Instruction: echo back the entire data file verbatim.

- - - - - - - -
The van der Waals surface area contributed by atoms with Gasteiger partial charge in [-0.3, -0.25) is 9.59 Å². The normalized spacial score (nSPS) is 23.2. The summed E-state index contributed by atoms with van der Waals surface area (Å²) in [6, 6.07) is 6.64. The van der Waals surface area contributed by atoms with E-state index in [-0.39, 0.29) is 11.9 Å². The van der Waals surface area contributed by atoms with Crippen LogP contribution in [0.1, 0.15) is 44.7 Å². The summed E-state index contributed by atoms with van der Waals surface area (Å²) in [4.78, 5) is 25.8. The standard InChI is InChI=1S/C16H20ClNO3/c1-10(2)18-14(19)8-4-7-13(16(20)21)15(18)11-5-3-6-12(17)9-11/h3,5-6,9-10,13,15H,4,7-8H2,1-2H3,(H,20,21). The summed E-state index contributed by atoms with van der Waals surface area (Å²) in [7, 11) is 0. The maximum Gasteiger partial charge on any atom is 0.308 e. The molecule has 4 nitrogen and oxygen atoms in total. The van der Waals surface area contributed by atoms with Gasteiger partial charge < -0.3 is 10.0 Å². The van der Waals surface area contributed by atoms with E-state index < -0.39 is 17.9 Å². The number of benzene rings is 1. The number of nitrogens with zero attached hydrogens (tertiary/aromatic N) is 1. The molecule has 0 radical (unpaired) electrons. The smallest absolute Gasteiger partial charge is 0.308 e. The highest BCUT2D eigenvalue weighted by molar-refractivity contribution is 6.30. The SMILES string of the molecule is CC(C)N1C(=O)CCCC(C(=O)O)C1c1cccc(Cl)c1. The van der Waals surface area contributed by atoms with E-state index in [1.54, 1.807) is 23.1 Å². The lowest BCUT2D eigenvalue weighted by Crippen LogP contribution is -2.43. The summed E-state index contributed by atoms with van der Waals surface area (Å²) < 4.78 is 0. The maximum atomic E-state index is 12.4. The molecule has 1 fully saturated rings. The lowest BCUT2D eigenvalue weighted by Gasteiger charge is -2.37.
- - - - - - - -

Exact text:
The van der Waals surface area contributed by atoms with Gasteiger partial charge in [-0.3, -0.25) is 9.59 Å². The normalized spacial score (nSPS) is 23.2. The summed E-state index contributed by atoms with van der Waals surface area (Å²) in [6, 6.07) is 6.64. The van der Waals surface area contributed by atoms with E-state index in [-0.39, 0.29) is 11.9 Å². The van der Waals surface area contributed by atoms with Crippen LogP contribution in [0.1, 0.15) is 44.7 Å². The summed E-state index contributed by atoms with van der Waals surface area (Å²) in [4.78, 5) is 25.8. The standard InChI is InChI=1S/C16H20ClNO3/c1-10(2)18-14(19)8-4-7-13(16(20)21)15(18)11-5-3-6-12(17)9-11/h3,5-6,9-10,13,15H,4,7-8H2,1-2H3,(H,20,21). The summed E-state index contributed by atoms with van der Waals surface area (Å²) in [7, 11) is 0. The maximum Gasteiger partial charge on any atom is 0.308 e. The molecule has 4 nitrogen and oxygen atoms in total. The van der Waals surface area contributed by atoms with Gasteiger partial charge < -0.3 is 10.0 Å². The van der Waals surface area contributed by atoms with E-state index < -0.39 is 17.9 Å². The number of benzene rings is 1. The number of nitrogens with zero attached hydrogens (tertiary/aromatic N) is 1. The molecule has 0 radical (unpaired) electrons. The smallest absolute Gasteiger partial charge is 0.308 e. The highest BCUT2D eigenvalue weighted by molar-refractivity contribution is 6.30. The SMILES string of the molecule is CC(C)N1C(=O)CCCC(C(=O)O)C1c1cccc(Cl)c1. The van der Waals surface area contributed by atoms with E-state index in [1.54, 1.807) is 23.1 Å². The lowest BCUT2D eigenvalue weighted by Crippen LogP contribution is -2.43. The summed E-state index contributed by atoms with van der Waals surface area (Å²) < 4.78 is 0. The maximum atomic E-state index is 12.4. The molecule has 1 fully saturated rings. The lowest BCUT2D eigenvalue weighted by Gasteiger charge is -2.37.